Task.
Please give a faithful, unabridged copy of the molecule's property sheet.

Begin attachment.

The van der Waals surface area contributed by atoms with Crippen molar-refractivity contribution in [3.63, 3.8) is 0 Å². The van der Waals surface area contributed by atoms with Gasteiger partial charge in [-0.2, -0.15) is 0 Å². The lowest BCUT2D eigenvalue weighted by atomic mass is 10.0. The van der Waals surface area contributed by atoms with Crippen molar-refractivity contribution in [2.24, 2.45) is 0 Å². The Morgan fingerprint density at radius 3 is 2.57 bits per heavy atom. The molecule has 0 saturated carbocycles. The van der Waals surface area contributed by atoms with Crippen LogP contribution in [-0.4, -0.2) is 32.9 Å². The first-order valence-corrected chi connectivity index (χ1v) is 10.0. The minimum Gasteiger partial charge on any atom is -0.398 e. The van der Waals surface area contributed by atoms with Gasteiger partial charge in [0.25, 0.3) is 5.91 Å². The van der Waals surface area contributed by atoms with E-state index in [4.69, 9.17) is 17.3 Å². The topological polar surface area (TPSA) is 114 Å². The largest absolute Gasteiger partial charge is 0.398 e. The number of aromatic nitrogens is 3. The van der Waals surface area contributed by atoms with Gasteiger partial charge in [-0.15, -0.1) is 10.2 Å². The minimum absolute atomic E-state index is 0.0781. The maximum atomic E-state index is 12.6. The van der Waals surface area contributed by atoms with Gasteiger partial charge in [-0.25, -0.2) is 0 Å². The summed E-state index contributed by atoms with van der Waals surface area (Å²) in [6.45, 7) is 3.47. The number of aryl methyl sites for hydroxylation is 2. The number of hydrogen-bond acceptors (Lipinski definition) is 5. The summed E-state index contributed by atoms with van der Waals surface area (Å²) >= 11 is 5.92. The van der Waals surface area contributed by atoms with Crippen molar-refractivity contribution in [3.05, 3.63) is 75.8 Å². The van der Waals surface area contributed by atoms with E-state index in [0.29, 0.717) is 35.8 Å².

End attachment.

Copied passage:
The van der Waals surface area contributed by atoms with Crippen molar-refractivity contribution in [3.63, 3.8) is 0 Å². The van der Waals surface area contributed by atoms with Gasteiger partial charge in [-0.2, -0.15) is 0 Å². The lowest BCUT2D eigenvalue weighted by atomic mass is 10.0. The van der Waals surface area contributed by atoms with Crippen molar-refractivity contribution in [2.24, 2.45) is 0 Å². The Morgan fingerprint density at radius 3 is 2.57 bits per heavy atom. The molecule has 0 saturated carbocycles. The van der Waals surface area contributed by atoms with Crippen LogP contribution in [-0.4, -0.2) is 32.9 Å². The first-order valence-corrected chi connectivity index (χ1v) is 10.0. The minimum Gasteiger partial charge on any atom is -0.398 e. The van der Waals surface area contributed by atoms with Gasteiger partial charge in [0.25, 0.3) is 5.91 Å². The van der Waals surface area contributed by atoms with E-state index in [4.69, 9.17) is 17.3 Å². The topological polar surface area (TPSA) is 114 Å². The largest absolute Gasteiger partial charge is 0.398 e. The number of aromatic nitrogens is 3. The van der Waals surface area contributed by atoms with Gasteiger partial charge in [-0.15, -0.1) is 10.2 Å². The minimum absolute atomic E-state index is 0.0781. The maximum atomic E-state index is 12.6. The van der Waals surface area contributed by atoms with Gasteiger partial charge in [-0.25, -0.2) is 0 Å². The summed E-state index contributed by atoms with van der Waals surface area (Å²) in [6.45, 7) is 3.47. The number of aryl methyl sites for hydroxylation is 2. The number of hydrogen-bond acceptors (Lipinski definition) is 5. The summed E-state index contributed by atoms with van der Waals surface area (Å²) >= 11 is 5.92. The van der Waals surface area contributed by atoms with Crippen molar-refractivity contribution in [3.05, 3.63) is 75.8 Å². The van der Waals surface area contributed by atoms with E-state index in [0.29, 0.717) is 35.8 Å².